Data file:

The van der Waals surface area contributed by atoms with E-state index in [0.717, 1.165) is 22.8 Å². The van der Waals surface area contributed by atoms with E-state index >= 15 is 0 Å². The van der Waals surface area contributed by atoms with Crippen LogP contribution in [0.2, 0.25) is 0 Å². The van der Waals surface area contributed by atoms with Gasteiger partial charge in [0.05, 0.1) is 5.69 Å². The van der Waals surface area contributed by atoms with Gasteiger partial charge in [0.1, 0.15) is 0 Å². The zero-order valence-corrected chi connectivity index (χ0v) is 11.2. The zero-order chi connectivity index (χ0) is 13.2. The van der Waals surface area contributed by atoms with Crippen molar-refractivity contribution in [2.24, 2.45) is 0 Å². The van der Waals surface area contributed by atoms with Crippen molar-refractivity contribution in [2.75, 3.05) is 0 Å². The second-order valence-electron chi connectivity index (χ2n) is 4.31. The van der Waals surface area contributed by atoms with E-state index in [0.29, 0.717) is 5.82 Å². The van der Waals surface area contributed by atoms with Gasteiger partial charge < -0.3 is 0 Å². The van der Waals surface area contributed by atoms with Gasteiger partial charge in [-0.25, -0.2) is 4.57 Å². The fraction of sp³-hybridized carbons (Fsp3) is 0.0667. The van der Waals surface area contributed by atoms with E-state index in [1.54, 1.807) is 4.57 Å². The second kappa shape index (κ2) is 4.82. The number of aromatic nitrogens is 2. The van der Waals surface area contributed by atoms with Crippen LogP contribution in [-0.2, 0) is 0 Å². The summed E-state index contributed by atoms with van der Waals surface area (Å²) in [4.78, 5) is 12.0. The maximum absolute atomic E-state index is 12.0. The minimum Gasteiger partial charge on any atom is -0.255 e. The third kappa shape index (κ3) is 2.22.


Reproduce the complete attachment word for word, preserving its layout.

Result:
The van der Waals surface area contributed by atoms with E-state index in [0.717, 1.165) is 22.8 Å². The van der Waals surface area contributed by atoms with E-state index >= 15 is 0 Å². The van der Waals surface area contributed by atoms with Crippen LogP contribution in [0.2, 0.25) is 0 Å². The van der Waals surface area contributed by atoms with Gasteiger partial charge in [0.05, 0.1) is 5.69 Å². The van der Waals surface area contributed by atoms with Gasteiger partial charge in [0.1, 0.15) is 0 Å². The zero-order valence-corrected chi connectivity index (χ0v) is 11.2. The zero-order chi connectivity index (χ0) is 13.2. The van der Waals surface area contributed by atoms with Crippen molar-refractivity contribution in [2.24, 2.45) is 0 Å². The van der Waals surface area contributed by atoms with Crippen molar-refractivity contribution in [2.75, 3.05) is 0 Å². The second-order valence-electron chi connectivity index (χ2n) is 4.31. The van der Waals surface area contributed by atoms with E-state index in [0.29, 0.717) is 5.82 Å². The van der Waals surface area contributed by atoms with Gasteiger partial charge < -0.3 is 0 Å². The van der Waals surface area contributed by atoms with Gasteiger partial charge in [-0.25, -0.2) is 4.57 Å². The fraction of sp³-hybridized carbons (Fsp3) is 0.0667. The van der Waals surface area contributed by atoms with E-state index in [1.54, 1.807) is 4.57 Å². The second kappa shape index (κ2) is 4.82. The number of aromatic nitrogens is 2. The van der Waals surface area contributed by atoms with Crippen LogP contribution in [-0.2, 0) is 0 Å². The summed E-state index contributed by atoms with van der Waals surface area (Å²) in [4.78, 5) is 12.0. The maximum absolute atomic E-state index is 12.0. The minimum Gasteiger partial charge on any atom is -0.255 e. The third kappa shape index (κ3) is 2.22.